"During times of market transition, especially from an up market to a down one, taxpayers should spend extra time to carefully analyze their tax assessments."
The hotel market was booming during the past three years. Purchase prices broke records and set historically low capitalization rates. Across this period, investors in more traditional real estate holdings moved into the hospitality segment, seeking to maximize the anticipated bounce following the post 9/11 downturn. While market conditions were great for investors, both asset managers and property tax professionals faced uphill battles at local assessment offices.
In response to the market upswing, assessors lowered cap rates in their valuation models to match those implied from sales prices. Now, with the crisis in the credit markets prompting a market downturn, taxpayers must ensure that their assessments reflect current economic conditions, which indicate relatively flat income projections. The key to fair property tax assessments lies in deriving a proper cap rate—one that does not assume significant upside potential.
Cap rates and upside potential
Generally a lag exists between hotel assessments and current market conditions. The lag is caused by valuation methods that focus on trailing income and expense as well as the use of cap rates from prior-year sales surveys. These factors provide great benefits for owners when the market is going up, but do not bode well for them when the market peaks and starts to turn down.
With a market in transition, assessors commonly err by using cap rates implied from prior sales in the rising market to capitalize current income streams, which show no upside potential. The math is best understood through an example. To keep the example simple, no intangibles are removed from the sale (but they should always be excluded in a proper assessment). Assume a hotel, which was on the market in early 2007, had a prior-year net income of $1 million and sold for $15 million. By dividing the income by the sales price, the transaction implies a low cap rate of 6.6%. At the time of the sale, however, the buyer estimated that the net income would increase by 30% over the following year to $1.3 million. Thus, the cap rate of 6.6% would be adjusted up to the "real" cap rate of 8.6% once the buyer's anticipated upside is taken into consideration.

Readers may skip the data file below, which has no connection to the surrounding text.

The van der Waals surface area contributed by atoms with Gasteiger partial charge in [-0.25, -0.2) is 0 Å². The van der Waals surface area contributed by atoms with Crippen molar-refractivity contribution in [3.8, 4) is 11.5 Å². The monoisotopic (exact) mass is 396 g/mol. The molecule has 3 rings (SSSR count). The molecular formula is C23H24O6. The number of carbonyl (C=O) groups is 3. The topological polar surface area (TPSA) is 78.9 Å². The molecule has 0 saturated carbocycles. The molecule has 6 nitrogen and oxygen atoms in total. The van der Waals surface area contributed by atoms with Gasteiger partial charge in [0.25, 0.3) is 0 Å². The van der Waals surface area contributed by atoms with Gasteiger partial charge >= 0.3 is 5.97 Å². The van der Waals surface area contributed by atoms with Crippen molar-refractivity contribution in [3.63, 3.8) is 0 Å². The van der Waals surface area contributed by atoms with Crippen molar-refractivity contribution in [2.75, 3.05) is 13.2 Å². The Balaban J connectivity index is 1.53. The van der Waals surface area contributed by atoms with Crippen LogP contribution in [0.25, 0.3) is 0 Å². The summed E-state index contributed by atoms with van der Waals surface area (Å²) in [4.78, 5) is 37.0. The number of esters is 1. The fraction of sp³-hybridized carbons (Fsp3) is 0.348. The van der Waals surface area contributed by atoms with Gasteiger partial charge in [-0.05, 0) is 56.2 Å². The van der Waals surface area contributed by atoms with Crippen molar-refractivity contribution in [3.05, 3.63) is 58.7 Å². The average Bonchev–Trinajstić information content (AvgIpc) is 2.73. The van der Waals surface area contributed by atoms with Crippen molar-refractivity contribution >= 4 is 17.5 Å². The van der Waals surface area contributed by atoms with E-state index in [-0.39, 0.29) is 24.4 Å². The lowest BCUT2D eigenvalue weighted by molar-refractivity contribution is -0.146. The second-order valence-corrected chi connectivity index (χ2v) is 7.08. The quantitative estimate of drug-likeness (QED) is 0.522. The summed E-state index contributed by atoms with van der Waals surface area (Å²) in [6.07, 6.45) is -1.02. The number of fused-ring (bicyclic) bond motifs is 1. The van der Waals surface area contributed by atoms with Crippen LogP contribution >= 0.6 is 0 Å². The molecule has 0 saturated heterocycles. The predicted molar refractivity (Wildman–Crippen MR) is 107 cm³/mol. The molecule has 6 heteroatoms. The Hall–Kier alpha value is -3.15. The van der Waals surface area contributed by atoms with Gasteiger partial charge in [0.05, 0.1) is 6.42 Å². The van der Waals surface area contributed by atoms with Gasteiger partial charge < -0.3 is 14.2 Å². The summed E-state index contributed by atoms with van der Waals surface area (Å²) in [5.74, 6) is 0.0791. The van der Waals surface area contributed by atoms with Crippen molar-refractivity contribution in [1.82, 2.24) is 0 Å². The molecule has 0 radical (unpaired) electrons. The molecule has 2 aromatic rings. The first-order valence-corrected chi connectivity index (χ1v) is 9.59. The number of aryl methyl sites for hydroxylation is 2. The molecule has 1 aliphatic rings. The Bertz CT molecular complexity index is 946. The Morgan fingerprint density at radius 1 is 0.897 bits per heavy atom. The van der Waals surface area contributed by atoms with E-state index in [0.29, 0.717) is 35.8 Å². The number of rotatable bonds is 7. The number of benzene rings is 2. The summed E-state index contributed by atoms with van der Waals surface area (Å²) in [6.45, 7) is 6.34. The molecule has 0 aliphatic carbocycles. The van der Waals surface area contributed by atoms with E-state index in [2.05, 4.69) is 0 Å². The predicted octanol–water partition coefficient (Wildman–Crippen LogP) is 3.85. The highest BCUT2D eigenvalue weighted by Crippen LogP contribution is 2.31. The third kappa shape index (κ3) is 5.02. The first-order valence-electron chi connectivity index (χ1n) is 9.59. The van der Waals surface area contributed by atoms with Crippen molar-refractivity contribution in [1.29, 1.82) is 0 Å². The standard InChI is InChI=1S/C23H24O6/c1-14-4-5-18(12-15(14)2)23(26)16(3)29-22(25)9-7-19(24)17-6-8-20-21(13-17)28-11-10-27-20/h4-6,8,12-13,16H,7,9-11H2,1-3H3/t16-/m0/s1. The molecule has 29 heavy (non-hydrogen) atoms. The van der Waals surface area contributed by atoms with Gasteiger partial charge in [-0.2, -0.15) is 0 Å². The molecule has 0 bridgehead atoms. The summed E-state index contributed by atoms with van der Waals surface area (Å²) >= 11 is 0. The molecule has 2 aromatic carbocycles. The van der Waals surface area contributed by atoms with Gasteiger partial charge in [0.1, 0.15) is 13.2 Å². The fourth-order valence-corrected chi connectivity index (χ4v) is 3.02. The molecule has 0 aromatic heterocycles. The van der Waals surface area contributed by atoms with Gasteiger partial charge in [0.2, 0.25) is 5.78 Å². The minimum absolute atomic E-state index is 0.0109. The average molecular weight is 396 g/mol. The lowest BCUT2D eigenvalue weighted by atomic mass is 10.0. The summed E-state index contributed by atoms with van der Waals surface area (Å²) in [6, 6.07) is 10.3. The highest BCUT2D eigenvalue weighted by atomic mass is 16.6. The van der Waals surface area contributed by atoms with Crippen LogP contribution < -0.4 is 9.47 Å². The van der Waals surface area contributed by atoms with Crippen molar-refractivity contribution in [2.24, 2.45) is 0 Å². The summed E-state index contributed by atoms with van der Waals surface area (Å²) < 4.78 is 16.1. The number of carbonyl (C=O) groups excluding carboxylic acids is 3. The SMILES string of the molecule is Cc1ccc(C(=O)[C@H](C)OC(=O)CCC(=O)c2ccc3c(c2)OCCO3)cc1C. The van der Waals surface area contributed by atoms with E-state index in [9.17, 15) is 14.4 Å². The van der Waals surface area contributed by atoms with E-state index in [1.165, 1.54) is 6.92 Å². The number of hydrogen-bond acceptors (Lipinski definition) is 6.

Utilizing the stabilized cap rate
Now assume the same property is being assessed for tax year 2008. The assessor knows of the prior sale and has calculated the 6.6% cap rate, which he intends to use to value the property. Over the course of 2007, the buyer's expectations were exceeded and the property's net income grew to $1.4 million. The assessor plugs the income information into his valuation model and calculates a whopping $21.2 million for the hotel ($1.4 million divided by .066).
As a result of the changing market conditions, however, the income projections are flat. If the lack of upside potential reflected in the market is considered, the assessor should have used the stabilized 8.6% cap rate, which would have resulted in a value of $16.3 million, approximately a $5 million difference in assessed value.
Losses from sub-prime mortgage holdings have profoundly affected the availability of commercial credit. Lenders with holdings tied to sub-prime mortgages are now scrambling for cash, as investors flee to other sectors of the market. This lack of cash has restricted funds for commercial lending and changed the playing field for hotel transactions. Greater underwriting scrutiny and more risk recognition in interest rates have increased the cost of capital, making deals more difficult to justify.
Unreliability of market extraction
The impact of the current credit crisis is abundantly evident in the market. For example, the share price for one large independent commercial lender dropped from more than $61 last June to around $10 in March, and the lender recently announced it will sell assets to address concerns about a cash shortage.
When interest rates increase because of the lack of commercial credit and with tighter underwriting standards, cap rates must go up to reflect these market conditions. Evidence of this increase however, may be difficult to establish. Assessors typically use the "market extraction" method, which derives cap rates by dividing net income by the sales prices of transactions in the local market.
When the volume of sales transactions declines, the market extraction method becomes less reliable because there are fewer transactions from which to develop an appropriate market cap rate. One alternative is to build up the cap rate through a band -of-investment analysis, wherein a return of and on the debt and equity components can be independently established.
This analysis requires greater knowledge of valuation principles, but may be the best alternative during a time of market transition.
Ensure the assessment matches market
During times of market transition, especially from an up market to a down one, taxpayers should spend extra time to carefully analyze their tax assessments. The underlying valuation methodology and the cap rate applied may not reflect current market conditions concerning income growth and the availability and cost of capital. As the market continues its cycle, the tax dollar saved today will pay dividends tomorrow.